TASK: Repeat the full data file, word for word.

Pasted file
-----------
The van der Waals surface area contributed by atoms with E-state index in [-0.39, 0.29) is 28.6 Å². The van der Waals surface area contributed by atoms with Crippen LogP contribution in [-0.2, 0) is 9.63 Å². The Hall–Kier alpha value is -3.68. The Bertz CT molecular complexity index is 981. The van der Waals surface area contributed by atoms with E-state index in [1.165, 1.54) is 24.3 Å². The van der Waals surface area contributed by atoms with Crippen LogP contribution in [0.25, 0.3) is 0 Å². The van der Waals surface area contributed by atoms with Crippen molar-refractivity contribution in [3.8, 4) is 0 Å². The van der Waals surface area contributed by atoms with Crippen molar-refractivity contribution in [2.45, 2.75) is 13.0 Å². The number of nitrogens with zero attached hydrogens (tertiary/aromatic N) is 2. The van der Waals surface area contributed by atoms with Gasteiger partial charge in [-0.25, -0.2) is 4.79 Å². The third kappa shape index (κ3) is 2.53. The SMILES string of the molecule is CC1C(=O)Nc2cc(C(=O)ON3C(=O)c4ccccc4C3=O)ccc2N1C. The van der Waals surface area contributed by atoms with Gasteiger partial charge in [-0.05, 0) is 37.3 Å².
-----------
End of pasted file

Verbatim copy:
The van der Waals surface area contributed by atoms with E-state index in [-0.39, 0.29) is 28.6 Å². The van der Waals surface area contributed by atoms with Crippen LogP contribution in [-0.2, 0) is 9.63 Å². The Hall–Kier alpha value is -3.68. The Bertz CT molecular complexity index is 981. The van der Waals surface area contributed by atoms with E-state index in [1.165, 1.54) is 24.3 Å². The van der Waals surface area contributed by atoms with Crippen LogP contribution in [0.25, 0.3) is 0 Å². The van der Waals surface area contributed by atoms with Crippen molar-refractivity contribution in [3.8, 4) is 0 Å². The van der Waals surface area contributed by atoms with Crippen molar-refractivity contribution in [2.45, 2.75) is 13.0 Å². The number of nitrogens with zero attached hydrogens (tertiary/aromatic N) is 2. The van der Waals surface area contributed by atoms with Gasteiger partial charge in [-0.25, -0.2) is 4.79 Å². The third kappa shape index (κ3) is 2.53. The SMILES string of the molecule is CC1C(=O)Nc2cc(C(=O)ON3C(=O)c4ccccc4C3=O)ccc2N1C. The van der Waals surface area contributed by atoms with Gasteiger partial charge in [-0.05, 0) is 37.3 Å².